TPMers Vote, Part #2

I confess, every election these pictures and stories nourish, enliven and inspire me. Thank you all for sharing them.

TPM Reader BW: “My wife and our two sons here in Madison, Wisconsin. We could have voted early, but we’re Native Americans, and we want to show our two boys how important it is for everyone in Indian Country to vote in each and every election. It’s now another one of our family traditions.”

TPM Reader SP: “I’ve worked with refugees for three decades and my wife works for a Latino community organization. It was our great pleasure this morning to vote in Evanston Illinois for Hillary Clinton and against Donald Trump, who stands against everything we love about the United States. We will step up on the other 364 days of the year, but Election Day is special.”

TPM Reader DH: “We voted 2 weeks ago and since Washington State votes by mail we get to vote at home. It was a chance for my wife and daughter to share a historic moment.”

TPM Reader BD: “Trumansburg, NY”

TPM Reader JP: “I teach freshman comp at Dillard University. Today’s March to the Polls did a lot to help erase the David Duke debacle of last week. And frankly, being part of the casting of their first ballot made me cry. #BVM”

TPM Reader AM: “I’ve been reading TPM regularly since 2003 when I was a recent college grad. You’ve pulled me through every election since then and I literally (not literally) couldn’t have survived this one without you and the TPM team. Today I was proud to vote with my kids in Santa Monica, CA.”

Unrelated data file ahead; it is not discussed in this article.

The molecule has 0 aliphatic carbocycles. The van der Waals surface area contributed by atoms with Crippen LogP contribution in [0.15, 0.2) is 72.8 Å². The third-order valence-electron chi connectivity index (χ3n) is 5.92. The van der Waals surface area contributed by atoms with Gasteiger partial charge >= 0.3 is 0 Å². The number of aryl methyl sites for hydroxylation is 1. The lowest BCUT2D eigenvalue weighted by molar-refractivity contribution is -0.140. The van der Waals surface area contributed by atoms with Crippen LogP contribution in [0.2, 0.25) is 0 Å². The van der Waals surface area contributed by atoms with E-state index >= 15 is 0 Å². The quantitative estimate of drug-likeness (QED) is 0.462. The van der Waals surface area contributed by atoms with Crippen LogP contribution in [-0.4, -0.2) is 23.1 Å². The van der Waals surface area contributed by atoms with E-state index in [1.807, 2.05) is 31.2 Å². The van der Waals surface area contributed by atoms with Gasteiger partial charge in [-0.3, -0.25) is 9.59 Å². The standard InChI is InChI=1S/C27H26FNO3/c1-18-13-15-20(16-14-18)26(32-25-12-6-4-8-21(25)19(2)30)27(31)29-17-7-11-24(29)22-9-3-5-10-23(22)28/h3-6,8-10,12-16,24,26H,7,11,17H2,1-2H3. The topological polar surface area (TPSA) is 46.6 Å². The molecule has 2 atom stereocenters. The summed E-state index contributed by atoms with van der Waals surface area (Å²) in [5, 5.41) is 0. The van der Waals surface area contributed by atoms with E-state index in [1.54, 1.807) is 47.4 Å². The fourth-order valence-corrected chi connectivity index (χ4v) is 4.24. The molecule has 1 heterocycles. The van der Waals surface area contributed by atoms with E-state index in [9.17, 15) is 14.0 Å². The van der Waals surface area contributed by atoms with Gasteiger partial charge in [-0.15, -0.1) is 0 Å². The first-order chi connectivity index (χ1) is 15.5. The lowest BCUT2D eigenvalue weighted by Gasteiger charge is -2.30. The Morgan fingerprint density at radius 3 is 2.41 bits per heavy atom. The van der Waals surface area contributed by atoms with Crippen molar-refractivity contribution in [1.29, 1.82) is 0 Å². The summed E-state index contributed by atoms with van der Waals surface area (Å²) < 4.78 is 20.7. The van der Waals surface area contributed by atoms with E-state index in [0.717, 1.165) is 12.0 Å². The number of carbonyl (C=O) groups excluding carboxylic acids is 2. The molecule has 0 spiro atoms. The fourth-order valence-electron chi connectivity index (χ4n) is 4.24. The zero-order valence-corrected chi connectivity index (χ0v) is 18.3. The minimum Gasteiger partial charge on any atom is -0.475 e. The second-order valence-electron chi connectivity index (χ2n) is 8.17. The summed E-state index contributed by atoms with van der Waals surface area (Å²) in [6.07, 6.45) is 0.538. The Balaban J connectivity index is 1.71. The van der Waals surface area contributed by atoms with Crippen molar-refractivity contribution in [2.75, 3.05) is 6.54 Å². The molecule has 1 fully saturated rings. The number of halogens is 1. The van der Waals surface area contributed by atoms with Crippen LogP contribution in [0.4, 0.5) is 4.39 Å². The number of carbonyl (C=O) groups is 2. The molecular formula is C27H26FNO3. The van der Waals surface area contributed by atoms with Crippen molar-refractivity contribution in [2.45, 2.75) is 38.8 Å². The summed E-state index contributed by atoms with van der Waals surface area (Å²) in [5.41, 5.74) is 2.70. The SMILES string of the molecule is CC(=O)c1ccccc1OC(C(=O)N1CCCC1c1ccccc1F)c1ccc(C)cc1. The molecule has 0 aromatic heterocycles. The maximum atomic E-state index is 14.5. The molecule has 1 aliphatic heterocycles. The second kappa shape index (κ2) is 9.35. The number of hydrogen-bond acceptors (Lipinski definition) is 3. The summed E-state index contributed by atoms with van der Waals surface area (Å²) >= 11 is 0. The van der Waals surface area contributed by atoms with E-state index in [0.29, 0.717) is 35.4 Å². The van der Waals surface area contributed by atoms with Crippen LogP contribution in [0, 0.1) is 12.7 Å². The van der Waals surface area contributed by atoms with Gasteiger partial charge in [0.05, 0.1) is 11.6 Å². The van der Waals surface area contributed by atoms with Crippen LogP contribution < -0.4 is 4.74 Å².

TPM Reader SR: “We voted early, but still… (Memphis)”

TPM Reader TL: “I’m writing because I’m really proud that today is my wife’s first presidential election as a US citizen and voter. I mentioned to a neighbor (we live in NOLA) as I snapped this photo about what a big milestone it was for her and for us as a family, and he, an immigrant from Peru said it was his first election too – and that he registered to vote because of his concerns about Trump. Most of our neighbors are democratic voters, and everyone’s a little bit on edge about the election, but people were smiling – both neighbors we knew, and those we didn’t – because, like you said, voting is a communal activity, and perhaps seeing someone celebrate the opportunity to do something we so often take for granted (or come to see as such an obligation), renews that sense of perspective. It’s important, not only in the way it connects us with our democracy, but also in how it connects us with each other – especially in a neighborhood where we so often anonymously go about our business, never really getting to know each other. “

TPM Reader AF: “I have stage 4 lung cancer. I’m doing great right now, but this could well be my last Presidential election. It felt good to put all my affiliation pins on the lapel of my pantsuit, go down to the polling place of my small rural town, and vote for the person I believe will win and become our first female President. I’ve got my 4-H four-leaved clover next to my Democratic donkey.”